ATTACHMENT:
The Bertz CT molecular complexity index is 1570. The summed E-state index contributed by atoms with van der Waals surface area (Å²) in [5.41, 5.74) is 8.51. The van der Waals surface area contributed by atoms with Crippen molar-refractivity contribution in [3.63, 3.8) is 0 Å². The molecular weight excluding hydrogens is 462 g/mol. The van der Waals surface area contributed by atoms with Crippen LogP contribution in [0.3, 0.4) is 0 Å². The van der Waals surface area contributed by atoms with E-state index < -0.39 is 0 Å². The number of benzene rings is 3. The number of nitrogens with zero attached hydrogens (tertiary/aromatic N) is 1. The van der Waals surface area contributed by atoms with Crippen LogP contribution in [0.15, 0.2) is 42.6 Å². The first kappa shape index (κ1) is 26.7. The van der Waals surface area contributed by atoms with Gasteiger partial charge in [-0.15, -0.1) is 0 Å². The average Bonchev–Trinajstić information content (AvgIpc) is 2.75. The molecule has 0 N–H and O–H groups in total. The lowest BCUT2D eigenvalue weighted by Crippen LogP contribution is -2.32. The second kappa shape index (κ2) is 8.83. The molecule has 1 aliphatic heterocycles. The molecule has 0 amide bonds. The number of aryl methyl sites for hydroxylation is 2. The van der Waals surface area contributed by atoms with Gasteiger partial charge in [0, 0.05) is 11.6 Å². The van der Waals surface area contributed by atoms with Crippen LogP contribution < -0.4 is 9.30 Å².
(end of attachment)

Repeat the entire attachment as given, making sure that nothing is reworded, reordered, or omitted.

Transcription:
The Bertz CT molecular complexity index is 1570. The summed E-state index contributed by atoms with van der Waals surface area (Å²) in [5.41, 5.74) is 8.51. The van der Waals surface area contributed by atoms with Crippen molar-refractivity contribution in [3.63, 3.8) is 0 Å². The molecular weight excluding hydrogens is 462 g/mol. The van der Waals surface area contributed by atoms with Crippen LogP contribution in [0.3, 0.4) is 0 Å². The van der Waals surface area contributed by atoms with E-state index < -0.39 is 0 Å². The number of benzene rings is 3. The number of nitrogens with zero attached hydrogens (tertiary/aromatic N) is 1. The van der Waals surface area contributed by atoms with Crippen LogP contribution in [0.15, 0.2) is 42.6 Å². The first kappa shape index (κ1) is 26.7. The van der Waals surface area contributed by atoms with Gasteiger partial charge in [-0.15, -0.1) is 0 Å². The average Bonchev–Trinajstić information content (AvgIpc) is 2.75. The molecule has 0 N–H and O–H groups in total. The lowest BCUT2D eigenvalue weighted by Crippen LogP contribution is -2.32. The second kappa shape index (κ2) is 8.83. The molecule has 1 aliphatic heterocycles. The molecule has 0 amide bonds. The number of aryl methyl sites for hydroxylation is 2. The van der Waals surface area contributed by atoms with Gasteiger partial charge in [0, 0.05) is 11.6 Å². The van der Waals surface area contributed by atoms with Crippen LogP contribution < -0.4 is 9.30 Å².